Otto Tum Suden, for Respondents.

Section 14, article I, of the constitution protects abutting owners against consequential damage. (Reardon v. San Francisco, 66 Cal. 492; 56 Am. Rep. 109; Tyler v. Tehama County, 109 Cal. 622; Eachus v. Los Angeles, 103 Cal. 616; 42 Am. St. Rep. 149.) The property owner was not bound to seek protection by injunction, nor demand that the authorities should protect his rights under the constitution to previous compensation. (Bigelow v. Ballerino, 111 Cal. 559; Geurkink v. Petaluma, 112 Cal. 306.) The board of supervisors could not lawfully empower the contractor to invade property rights. (Wulzen v. San Francisco, 101 Cal. 17; 40 Am. St. Rep. 17; Santa Cruz Pav. Co. v. Broderick, 113 Cal. 635.) The contract to violate the constitution, being void, cannot be the basis of a valid assessment. (Burke v. Turney, 54 Cal. 486; Manning v. Den, 90 Cal. 610; Libbey v. Ellsworth, 97 Cal. 316.) The certificate of the engineer was void. (Connolly v. Ashworth, 98 Cal. 205.) The second assessment was premature. The judgment of the superior court was not final, the time for appeal not having expired (Story v. Story etc. Co., 100 Cal. 41; Brown v. Campbell, 100 Cal. 646; 38 Am. St. Rep. 314; Matter of Blythe, 99 Cal. 472), nor was it final while the action was pending as to other parties named. (Stockton etc. Works v. Insurance Co., 98 Cal. 557, 577; Driscoll v. Howard, 63 Cal. 439, and cases cited.)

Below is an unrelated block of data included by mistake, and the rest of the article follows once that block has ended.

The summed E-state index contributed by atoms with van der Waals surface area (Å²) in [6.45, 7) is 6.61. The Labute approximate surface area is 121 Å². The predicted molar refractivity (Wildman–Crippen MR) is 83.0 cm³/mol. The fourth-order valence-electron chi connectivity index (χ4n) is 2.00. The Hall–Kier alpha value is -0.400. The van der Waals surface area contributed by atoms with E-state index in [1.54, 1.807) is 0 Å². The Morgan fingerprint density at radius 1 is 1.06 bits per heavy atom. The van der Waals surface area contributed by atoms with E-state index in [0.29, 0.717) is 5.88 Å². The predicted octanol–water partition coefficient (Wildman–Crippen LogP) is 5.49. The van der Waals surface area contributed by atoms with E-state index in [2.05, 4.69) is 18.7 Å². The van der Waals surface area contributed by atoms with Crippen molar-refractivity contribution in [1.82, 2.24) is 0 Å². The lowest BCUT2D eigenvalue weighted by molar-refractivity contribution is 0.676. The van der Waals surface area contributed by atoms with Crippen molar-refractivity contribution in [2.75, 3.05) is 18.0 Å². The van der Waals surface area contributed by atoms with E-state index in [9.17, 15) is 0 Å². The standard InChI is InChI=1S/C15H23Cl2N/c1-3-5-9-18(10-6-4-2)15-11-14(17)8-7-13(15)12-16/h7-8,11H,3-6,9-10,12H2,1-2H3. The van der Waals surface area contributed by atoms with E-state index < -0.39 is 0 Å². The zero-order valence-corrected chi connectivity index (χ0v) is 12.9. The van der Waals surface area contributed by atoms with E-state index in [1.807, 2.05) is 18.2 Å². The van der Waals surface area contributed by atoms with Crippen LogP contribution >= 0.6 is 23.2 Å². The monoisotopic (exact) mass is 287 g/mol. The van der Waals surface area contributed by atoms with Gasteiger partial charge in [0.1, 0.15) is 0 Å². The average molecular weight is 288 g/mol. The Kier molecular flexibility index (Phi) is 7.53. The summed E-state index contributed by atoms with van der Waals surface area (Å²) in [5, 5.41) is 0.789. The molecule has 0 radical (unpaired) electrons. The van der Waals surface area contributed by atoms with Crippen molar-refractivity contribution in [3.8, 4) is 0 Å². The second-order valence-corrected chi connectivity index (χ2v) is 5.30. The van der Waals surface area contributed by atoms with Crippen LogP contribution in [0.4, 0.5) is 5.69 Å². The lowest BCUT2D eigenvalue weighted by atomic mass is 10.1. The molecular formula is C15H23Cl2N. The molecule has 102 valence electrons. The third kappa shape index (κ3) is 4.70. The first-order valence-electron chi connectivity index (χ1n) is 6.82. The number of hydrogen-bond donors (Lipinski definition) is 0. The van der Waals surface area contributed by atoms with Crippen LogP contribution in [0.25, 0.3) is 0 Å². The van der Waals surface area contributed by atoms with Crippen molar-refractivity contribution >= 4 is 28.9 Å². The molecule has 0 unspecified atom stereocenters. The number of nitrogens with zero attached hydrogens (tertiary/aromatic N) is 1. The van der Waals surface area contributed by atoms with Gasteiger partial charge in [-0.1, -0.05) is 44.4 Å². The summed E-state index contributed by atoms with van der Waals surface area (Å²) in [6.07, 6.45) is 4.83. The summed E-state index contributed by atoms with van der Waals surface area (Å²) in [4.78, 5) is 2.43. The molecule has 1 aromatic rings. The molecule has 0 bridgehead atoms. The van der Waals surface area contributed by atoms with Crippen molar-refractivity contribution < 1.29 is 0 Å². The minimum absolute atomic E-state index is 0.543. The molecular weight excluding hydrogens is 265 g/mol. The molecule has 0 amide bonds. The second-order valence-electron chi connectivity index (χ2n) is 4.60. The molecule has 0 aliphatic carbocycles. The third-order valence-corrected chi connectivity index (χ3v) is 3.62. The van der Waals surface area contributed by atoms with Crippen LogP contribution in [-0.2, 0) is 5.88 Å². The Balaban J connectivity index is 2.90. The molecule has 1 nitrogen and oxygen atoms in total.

Action by plaintiff, as assignee of Madigan, contractor, to enforce a street assessment against a lot owned by defendant on M street south, between Eighth and Ninth avenues south. Judgment went for defendant, and plaintiff appeals from the judgment upon the judgment-roll, which includes findings.